WORK AND EDUCATION
Please rank your ability in the following skill sets. *
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Salt Lake County Sheriff's Search and Rescue requires its team members to complete an annual physical fitness test. This consists of a 1.5-mile hike with an altitude gain of 1800 vertical feet, carrying a 20-pound backpack. This event is timed and must be completed in 50 minutes or less. The location is the Tolcat trail on Mount Olympus. The distance is from the trailhead to the stream crossing.
Salt Lake County Search and Rescue is a commitment that should not be taken lightly. Please read this carefully and reflect on your ability to dedicate a large portion of your free time to the team. Callouts, training and special events will take you away from friends, family and work, free time often at inconvenient times. Our team averages around 80 callouts per year in addition to our regular meeting and trainings. Probationary members are required to maintain a 66% attendance at all meeting, training, and callouts. After probation, this requirement drops to 50%. Callouts can be day or night, at a moment’s notice, 24 hours a day, 7 days a week. Our missions average 4-6 hours but can last much longer or even days. Our members should have the ability to leave on a moment’s notice from work, school and family events. Many members invest hundreds of hours of volunteer time in any given year.
EVENINGS AND WEEKENDS
Many of our operations occur in the evenings and on weekends. You must be available and prepared to respond at all times.
Members of the Salt Lake County Sheriff's Volunteer Search & Rescue team are asked to make a significant sacrifice of their personal time away from family and work. In addition, members have historically spent up to $500.00 during their first two years on the team to obtain proper equipment and clothing. (The exact amount will depend on what gear you already own). All of our members are volunteers. There is no pay for training or responding to missions.
By clicking submit, I certify that I meet the minimum requirements and that information in this form is truthful. If appointed, I understand I must be a resident of Salt Lake County and that I must pass a criminal background check and a Salt Lake County Sheriff's Office Background Check.
Again, we urge you to carefully consider the time and fitness commitments SAR requires before submitting your application. Search & Rescue is a highly demanding volunteer experience in terms of training and missions. The average member puts in over 200 hours annually and may exceed 400 hours annually.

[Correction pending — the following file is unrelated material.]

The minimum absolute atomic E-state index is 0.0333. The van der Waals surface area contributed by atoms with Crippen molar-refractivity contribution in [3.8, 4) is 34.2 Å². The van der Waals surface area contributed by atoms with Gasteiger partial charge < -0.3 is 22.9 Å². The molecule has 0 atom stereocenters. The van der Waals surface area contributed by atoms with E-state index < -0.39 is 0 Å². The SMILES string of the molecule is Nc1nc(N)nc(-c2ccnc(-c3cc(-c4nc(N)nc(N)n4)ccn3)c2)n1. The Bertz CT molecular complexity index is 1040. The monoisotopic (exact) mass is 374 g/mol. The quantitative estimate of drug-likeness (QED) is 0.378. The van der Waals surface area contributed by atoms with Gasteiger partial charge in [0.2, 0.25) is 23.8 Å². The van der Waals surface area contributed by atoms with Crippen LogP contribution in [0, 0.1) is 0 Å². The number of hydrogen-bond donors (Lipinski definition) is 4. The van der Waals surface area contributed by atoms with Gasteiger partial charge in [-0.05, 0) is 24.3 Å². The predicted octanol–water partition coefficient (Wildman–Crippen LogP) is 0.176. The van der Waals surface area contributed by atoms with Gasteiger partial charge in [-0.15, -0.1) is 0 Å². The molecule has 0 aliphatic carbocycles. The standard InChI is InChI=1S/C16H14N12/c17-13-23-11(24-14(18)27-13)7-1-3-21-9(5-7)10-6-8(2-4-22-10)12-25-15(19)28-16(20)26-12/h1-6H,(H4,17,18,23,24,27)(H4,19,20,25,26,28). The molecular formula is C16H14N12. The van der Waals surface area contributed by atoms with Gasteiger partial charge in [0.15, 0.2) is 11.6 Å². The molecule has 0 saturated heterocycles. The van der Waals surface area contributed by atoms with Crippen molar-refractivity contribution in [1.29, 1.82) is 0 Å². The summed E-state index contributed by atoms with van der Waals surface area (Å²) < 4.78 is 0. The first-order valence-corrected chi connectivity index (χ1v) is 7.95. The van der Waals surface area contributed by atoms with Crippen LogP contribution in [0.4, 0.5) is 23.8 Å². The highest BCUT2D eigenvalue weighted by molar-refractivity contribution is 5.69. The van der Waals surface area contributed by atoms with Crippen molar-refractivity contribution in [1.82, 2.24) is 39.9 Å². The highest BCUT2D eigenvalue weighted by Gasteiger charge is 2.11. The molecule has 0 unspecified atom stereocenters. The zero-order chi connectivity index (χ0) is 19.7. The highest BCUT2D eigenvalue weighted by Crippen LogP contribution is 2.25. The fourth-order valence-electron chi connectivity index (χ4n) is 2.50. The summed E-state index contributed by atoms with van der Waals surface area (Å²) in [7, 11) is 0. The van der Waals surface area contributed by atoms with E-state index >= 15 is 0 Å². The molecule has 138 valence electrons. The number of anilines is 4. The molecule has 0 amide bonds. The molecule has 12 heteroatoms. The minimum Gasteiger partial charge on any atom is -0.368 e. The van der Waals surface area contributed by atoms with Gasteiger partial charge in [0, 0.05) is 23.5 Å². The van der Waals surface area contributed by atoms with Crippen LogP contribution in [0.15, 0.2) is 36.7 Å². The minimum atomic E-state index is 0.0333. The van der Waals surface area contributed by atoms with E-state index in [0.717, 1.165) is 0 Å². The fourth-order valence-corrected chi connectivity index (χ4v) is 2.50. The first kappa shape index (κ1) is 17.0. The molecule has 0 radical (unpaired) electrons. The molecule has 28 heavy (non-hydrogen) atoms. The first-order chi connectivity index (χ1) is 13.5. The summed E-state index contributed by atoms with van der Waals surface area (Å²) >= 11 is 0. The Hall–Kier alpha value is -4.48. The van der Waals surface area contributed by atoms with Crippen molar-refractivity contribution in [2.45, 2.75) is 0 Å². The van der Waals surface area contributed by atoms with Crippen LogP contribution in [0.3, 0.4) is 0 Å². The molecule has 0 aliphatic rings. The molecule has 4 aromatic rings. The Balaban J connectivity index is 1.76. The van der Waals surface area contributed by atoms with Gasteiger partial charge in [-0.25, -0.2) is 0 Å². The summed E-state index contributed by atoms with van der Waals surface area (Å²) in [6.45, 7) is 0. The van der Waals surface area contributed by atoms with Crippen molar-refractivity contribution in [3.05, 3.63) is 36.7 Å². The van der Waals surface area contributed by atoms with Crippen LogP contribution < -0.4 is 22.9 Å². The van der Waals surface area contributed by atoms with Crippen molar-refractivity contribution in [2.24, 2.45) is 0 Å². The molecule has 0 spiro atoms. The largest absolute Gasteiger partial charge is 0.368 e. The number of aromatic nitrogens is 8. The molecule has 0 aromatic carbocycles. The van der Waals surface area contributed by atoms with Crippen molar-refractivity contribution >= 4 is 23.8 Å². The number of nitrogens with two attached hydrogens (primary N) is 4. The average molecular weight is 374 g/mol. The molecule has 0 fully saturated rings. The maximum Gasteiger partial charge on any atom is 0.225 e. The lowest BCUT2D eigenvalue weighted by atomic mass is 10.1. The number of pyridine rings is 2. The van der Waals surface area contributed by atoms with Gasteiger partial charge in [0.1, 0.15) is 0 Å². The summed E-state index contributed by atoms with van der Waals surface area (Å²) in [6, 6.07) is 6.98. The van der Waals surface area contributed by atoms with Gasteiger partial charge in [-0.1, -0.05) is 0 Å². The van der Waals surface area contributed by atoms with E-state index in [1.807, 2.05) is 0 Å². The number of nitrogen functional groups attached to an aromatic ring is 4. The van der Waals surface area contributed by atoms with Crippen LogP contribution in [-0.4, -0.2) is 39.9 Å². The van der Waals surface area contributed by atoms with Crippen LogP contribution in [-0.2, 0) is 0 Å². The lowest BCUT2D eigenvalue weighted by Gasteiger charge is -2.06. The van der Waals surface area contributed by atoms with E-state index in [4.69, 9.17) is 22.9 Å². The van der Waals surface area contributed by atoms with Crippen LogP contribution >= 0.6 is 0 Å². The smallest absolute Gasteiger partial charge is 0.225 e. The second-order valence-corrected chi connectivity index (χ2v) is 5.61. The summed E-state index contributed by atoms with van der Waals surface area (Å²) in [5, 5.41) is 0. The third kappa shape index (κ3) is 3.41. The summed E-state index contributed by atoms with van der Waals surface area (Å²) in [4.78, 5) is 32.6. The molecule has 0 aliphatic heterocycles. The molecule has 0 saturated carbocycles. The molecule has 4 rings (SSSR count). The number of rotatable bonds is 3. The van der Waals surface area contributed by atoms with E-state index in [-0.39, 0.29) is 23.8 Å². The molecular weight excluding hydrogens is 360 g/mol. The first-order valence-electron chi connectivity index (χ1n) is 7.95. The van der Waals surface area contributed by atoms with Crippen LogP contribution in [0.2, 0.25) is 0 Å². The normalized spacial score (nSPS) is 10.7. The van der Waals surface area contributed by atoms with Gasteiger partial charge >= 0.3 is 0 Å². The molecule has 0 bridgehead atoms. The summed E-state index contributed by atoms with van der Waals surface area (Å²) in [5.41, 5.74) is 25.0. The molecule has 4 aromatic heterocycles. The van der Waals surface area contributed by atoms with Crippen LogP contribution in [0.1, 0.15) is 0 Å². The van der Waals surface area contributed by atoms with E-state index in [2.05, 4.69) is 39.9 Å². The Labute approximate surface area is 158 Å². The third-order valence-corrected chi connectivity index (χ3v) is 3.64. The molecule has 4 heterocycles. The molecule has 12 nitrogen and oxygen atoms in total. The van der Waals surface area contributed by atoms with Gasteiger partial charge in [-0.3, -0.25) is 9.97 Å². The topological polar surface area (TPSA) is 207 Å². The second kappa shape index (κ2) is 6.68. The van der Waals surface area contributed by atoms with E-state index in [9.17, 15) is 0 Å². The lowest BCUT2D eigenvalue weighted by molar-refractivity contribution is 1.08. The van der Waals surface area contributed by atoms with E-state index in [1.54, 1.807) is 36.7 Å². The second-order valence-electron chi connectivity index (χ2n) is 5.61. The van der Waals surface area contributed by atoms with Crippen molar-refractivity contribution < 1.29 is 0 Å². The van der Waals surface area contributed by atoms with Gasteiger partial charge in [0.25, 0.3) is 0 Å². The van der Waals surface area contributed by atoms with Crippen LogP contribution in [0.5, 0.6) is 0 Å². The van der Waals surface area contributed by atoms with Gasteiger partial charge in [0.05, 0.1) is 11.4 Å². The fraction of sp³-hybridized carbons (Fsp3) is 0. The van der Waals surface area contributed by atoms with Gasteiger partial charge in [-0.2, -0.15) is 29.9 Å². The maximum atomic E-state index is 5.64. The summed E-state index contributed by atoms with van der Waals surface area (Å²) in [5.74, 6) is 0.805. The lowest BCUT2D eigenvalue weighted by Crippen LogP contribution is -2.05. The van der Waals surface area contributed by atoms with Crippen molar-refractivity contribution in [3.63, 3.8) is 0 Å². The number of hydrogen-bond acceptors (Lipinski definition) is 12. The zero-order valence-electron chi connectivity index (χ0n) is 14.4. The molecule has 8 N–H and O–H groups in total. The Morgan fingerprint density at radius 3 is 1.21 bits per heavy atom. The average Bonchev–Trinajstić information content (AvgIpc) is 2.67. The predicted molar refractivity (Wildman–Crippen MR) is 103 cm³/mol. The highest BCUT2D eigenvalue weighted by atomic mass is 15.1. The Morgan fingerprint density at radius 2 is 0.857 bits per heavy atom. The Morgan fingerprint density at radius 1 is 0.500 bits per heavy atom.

Acknowledgement of Commitment and Physical Requirements:
Members of the Search & Rescue unit are the first responders for search emergencies and are on call 24 hours a day, 365 days a year. While it is understood that school, work, sport teams, and family commitments are priorities, I am willing to make every effort to respond to incident callouts, even when it means I must leave or not attend a planned event.
I understand that I may be called or paged for a search when I may be at work, school or any hour, day or night. I understand that I will need to provide all of my own personal equipment and basic gear. I also recognize I am committing to at least two years of active participation in SAR.
Physical regulations have been designed to outline the minimum level of physical ability a member must possess to be an effective search resource. Many operations will require significantly more agility and strength. Members will be screened to ensure they can perform operations beyond minimum requirements.
For many people, volunteering for search and rescue is a rewarding and fun experience, but it’s important to recognize it also can be difficult. Search and rescue (SAR) missions sometimes involve crime scenes, finding or assisting in the recovery of human remains, providing medical assistance to severally injured persons, and other difficult circumstances. SAR members may also interact with family members or friends of the subject of a SAR mission who are very emotional. The team offers support to members to help them process and cope with difficult situations and members can select out of assignments if necessary. SAR missions can be emotionally challenging, and it’s important for people who volunteer for SAR to be confident that they feel emotionally resilient enough for the work and have good mental health.
All members must be able to travel across steep, slippery, and uneven surfaces (e.g. rocks, grass, brush, snow, ice, and dense vegetation) in adverse weather conditions (e.g. extreme cold, extreme heat, rain, and fog). Members must also be able to operate outside in inclement weather conditions, including rain, snow, wind, ice, or hot conditions. Members must be able to tie knots and handle ropes and technical rescue equipment within a specified timeframe set by the training coordinator. All members also must be able to work in the above conditions in complete darkness assisted by flashlights/headlamps.